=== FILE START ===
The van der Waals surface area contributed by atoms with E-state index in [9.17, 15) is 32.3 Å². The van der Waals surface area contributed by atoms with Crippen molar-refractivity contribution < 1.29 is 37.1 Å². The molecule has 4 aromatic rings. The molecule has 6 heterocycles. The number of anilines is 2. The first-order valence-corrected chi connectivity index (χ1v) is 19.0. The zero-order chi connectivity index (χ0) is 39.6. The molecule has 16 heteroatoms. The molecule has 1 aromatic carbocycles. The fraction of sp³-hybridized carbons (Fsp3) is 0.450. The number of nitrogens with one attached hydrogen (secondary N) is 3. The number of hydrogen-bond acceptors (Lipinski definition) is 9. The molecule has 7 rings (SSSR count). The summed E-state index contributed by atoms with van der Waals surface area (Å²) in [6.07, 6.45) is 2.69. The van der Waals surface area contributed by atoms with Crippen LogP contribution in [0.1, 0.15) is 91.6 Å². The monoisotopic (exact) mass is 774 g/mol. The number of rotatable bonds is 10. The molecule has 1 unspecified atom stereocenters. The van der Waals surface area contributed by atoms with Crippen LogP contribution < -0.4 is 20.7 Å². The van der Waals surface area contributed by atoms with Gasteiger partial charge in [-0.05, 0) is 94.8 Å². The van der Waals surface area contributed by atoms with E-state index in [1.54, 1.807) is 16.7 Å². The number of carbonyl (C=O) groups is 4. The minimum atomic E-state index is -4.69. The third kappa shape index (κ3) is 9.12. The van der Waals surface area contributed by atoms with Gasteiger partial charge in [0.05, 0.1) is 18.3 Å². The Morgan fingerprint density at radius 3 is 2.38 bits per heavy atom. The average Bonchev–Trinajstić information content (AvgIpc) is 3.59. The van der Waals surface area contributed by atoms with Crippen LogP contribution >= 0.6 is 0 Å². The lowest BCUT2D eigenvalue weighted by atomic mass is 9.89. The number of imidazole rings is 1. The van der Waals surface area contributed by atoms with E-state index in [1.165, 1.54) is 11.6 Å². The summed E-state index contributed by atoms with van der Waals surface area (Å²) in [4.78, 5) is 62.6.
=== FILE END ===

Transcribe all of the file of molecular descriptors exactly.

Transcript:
The van der Waals surface area contributed by atoms with E-state index in [9.17, 15) is 32.3 Å². The van der Waals surface area contributed by atoms with Crippen molar-refractivity contribution < 1.29 is 37.1 Å². The molecule has 4 aromatic rings. The molecule has 6 heterocycles. The number of anilines is 2. The first-order valence-corrected chi connectivity index (χ1v) is 19.0. The zero-order chi connectivity index (χ0) is 39.6. The molecule has 16 heteroatoms. The molecule has 1 aromatic carbocycles. The fraction of sp³-hybridized carbons (Fsp3) is 0.450. The number of nitrogens with one attached hydrogen (secondary N) is 3. The number of hydrogen-bond acceptors (Lipinski definition) is 9. The molecule has 7 rings (SSSR count). The summed E-state index contributed by atoms with van der Waals surface area (Å²) in [6.07, 6.45) is 2.69. The van der Waals surface area contributed by atoms with Crippen LogP contribution in [0.1, 0.15) is 91.6 Å². The monoisotopic (exact) mass is 774 g/mol. The number of rotatable bonds is 10. The molecule has 1 unspecified atom stereocenters. The van der Waals surface area contributed by atoms with Crippen LogP contribution < -0.4 is 20.7 Å². The van der Waals surface area contributed by atoms with Gasteiger partial charge in [-0.05, 0) is 94.8 Å². The van der Waals surface area contributed by atoms with E-state index in [1.54, 1.807) is 16.7 Å². The number of carbonyl (C=O) groups is 4. The minimum atomic E-state index is -4.69. The third kappa shape index (κ3) is 9.12. The van der Waals surface area contributed by atoms with Gasteiger partial charge in [0.05, 0.1) is 18.3 Å². The Morgan fingerprint density at radius 3 is 2.38 bits per heavy atom. The average Bonchev–Trinajstić information content (AvgIpc) is 3.59. The van der Waals surface area contributed by atoms with Crippen LogP contribution >= 0.6 is 0 Å². The lowest BCUT2D eigenvalue weighted by atomic mass is 9.89. The number of imidazole rings is 1. The van der Waals surface area contributed by atoms with E-state index in [1.165, 1.54) is 11.6 Å². The summed E-state index contributed by atoms with van der Waals surface area (Å²) in [4.78, 5) is 62.6.